Fighting|Yuriko Mikami|KnowLedge World Network|Activities|KNOWLEDGE CAPITAL

  • 2021.03.19
  • Fighting
Watching American movies and television shows growing up, I was always amazed at how friends could fire strings of truly awful words at each other and still end up making up in the end. It was probably a strange thing to focus on, but I actually felt a bit of admiration for a world in which people could fight like that.


It’s been about twenty years now since I came to Italy, and I’ve since realized that the fights I thought were made for the movies were actually a real phenomenon that the movies were simply depicting. The arguments that Italians get into with each other are intense—so much so that even as a bystander they make my heart pound. The part that freaks me out the most, though, is that they’ll suddenly make up and be on great terms no matter how bad the fight was. Was I the crazy one to be secretly worrying about them the whole time?

That said, fights between Italians and Japanese go a bit differently. I can’t remember the kinds of fights I’ve gotten into with Italians, but based on what I’ve heard from my Japanese friends who have had me listen to them recount their experiences, the worst part is that the Italian person goes and says something so extreme that the Japanese person is certain there can be no reconciling afterwards—crosses a line the Japanese person never thought they would cross—and then the Italian person comes back later and wants to make up. The Japanese person is left bewildered.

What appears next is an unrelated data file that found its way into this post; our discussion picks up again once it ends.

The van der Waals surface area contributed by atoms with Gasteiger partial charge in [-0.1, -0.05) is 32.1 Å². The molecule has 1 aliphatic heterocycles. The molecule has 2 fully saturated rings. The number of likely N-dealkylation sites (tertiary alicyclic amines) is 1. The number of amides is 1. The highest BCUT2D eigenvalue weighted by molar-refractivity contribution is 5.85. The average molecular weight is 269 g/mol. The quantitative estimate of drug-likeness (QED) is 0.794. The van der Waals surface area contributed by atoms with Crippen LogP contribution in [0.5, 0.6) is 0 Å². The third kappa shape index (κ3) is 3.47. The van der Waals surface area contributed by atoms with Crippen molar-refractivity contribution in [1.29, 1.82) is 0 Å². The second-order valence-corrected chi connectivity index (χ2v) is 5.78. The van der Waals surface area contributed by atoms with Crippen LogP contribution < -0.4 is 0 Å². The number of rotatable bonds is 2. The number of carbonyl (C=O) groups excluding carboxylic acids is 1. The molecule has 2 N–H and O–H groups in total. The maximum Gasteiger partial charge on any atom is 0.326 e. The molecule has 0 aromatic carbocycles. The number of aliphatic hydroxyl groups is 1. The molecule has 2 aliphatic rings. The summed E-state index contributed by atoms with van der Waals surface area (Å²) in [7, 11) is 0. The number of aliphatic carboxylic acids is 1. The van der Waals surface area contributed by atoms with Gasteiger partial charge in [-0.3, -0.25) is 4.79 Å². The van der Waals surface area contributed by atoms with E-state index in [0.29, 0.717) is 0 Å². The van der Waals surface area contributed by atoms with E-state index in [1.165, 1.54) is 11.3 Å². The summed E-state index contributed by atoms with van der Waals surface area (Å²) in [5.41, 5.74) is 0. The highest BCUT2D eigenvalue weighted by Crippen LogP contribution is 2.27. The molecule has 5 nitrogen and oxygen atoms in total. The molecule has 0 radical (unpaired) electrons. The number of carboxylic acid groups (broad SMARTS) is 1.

For the Japanese, getting into a fight spells the end of the relationship—so we typically go to great lengths to resolve the situation before it gets that far. But it seems that Westerners, far from avoiding fights, have a kind of unspoken rule that they’re going to provoke each other in order to get everything out, clear the air, and then make up. Add to the particular characteristics of Italians in general, and you’ll find them getting into arguments to test just how different their opinions are—and in what ways. For them, the fact that they disagree is a given.

The other day, an Italian-style fight hit particularly close to home when an argument broke out among my neighbors. I had just returned from a morning jog when I had the misfortune of running into Neighbor A. Neighbor B had called them up complaining, woke them up over the intercom, and the situation had ended with Neighbor A in the middle of moving the car that was the subject of the dispute—in their pajamas, no less. Just as Neighbor A (in their pajamas) cornered me to start complaining, the wife of Neighbor B appeared—also in her pajamas—and the whole thing came to a head. I quickly made my escape and hid away in my house.

Even after the pajama party—or pajama battle, rather—had ended, they picked a new arena and picked up the fight again in our neighbors-only group chat, and things only got more vehement from there. If it were me, there’s no way I could duke it out over chat like that. My body would be shaking so much from the anger that I wouldn’t be able to type properly.

The chat fight escalated as all the neighbors got dragged into it, until someone finally said something that turned it all around: “Hey, we’ve all been good neighbors so far, so let’s stop fighting and make up. The weather’s gotten nice, we can all have a barbeque or something, forget about it, and be friends again.” (Maybe the Italians have a better sense of timing when playing their trump card, but if it were me, I’m pretty sure I would have said something like that a lot sooner.) The replies flooded in: “I went too far, sorry.” “I’ve got some great wine to bring to the barbeque!” and so on. All of a sudden, there was a happy ending. The only one who stayed levelheaded through it all was me.


I wonder when I’ll finally get used to Italian-style fights… maybe I should try one sometime!

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  • Yuriko Mikami
  • AgeDog (INU)
  • GenderFemale
  • JobMusician

A cellist based in Milan. Performs as a soloist also with some ensembles. Has a wide range of genres from classic to pop. Actually plays in a band on an Italian comedian's TV show.

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